Questions about Rocky Hill mine water plans Beauty: The view at Gloucester towards where the proposed Rocky Hill coking coal mine could be established.
Protests: Residents are making their views on the proposed mine known.
Against: Gloucester residents (from left) Dimity Bowden, Helen Evans, Mick O’Brien, Denise and Bruce Gilbert, who oppose the proposed mine.
TweetFacebook Poll shows Gloucester residents overwhelmingly oppose Rocky Hill coal mineAn area known for its natural beauty is fighting a coal mine proposal, againTHE NSW Department of Primary Industries has raised serious questions about water management at the proposed Rocky Hill coal mine at Gloucester as a new poll shows residents overwhelmingly oppose the mine.
The department questioned a proposed water sharing arrangement between the mine, on the approaches to Gloucester, and Yancoal’s Stratford Duralie mine complex, in a letter to the Department of Planning on July 30. The Department of Planning is assessingthe mine application before making a recommendation about its future.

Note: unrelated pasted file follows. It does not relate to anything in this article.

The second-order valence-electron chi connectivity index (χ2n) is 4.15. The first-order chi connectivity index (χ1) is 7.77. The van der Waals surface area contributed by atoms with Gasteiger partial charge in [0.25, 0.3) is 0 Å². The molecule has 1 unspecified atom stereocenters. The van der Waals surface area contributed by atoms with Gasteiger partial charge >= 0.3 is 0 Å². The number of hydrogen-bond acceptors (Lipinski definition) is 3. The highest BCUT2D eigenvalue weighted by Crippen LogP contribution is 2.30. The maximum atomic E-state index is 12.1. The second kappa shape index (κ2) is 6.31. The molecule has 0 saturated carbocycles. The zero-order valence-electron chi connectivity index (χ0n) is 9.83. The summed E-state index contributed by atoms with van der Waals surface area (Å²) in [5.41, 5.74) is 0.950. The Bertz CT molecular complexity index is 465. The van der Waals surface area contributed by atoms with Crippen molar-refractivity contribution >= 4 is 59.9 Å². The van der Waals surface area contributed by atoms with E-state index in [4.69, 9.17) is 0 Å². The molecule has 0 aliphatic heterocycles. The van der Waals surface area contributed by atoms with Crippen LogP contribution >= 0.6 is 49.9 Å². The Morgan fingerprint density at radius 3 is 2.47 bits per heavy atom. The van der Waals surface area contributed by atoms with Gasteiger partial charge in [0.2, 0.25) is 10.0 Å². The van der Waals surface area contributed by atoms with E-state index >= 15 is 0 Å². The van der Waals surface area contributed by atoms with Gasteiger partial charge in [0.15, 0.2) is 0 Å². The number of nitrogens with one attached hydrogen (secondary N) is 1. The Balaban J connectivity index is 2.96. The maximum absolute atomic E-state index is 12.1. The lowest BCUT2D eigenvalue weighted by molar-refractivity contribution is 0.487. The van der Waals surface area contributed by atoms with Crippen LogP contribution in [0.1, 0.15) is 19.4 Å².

The Department of Primary Industries said the long term feasibility of the water sharing arrangement was unclear as it assumed no further development by Yancoal, and requires that both mine sites be “inextricably linked”.
The department requested more information on impacts to downstream water users, including discussions between Rocky Hill and downstream licensed users about theirbasic landholder rights.
On Monday Groundswell Gloucester released the results of a ReachTEL phone poll of more than 700 residents showing 73 per cent of residents do not want the mine, and only 19 per cent think it should go ahead.
Women outnumbermen in opposing the project on environmental, health and tourism grounds, and people aged over 50 also opposethe proposal in greater numbers.
Only 16 per cent of women polled support the mine, with 76.5 per cent opposed to it. The largest group to oppose the mine are people aged 51-65, with 77.9 per cent opposed.
Groundswell Gloucester spokesperson John Watts said the poll on the night of July 27 showed the community “has had enough and the government and MPs will ignore these results at their peril”.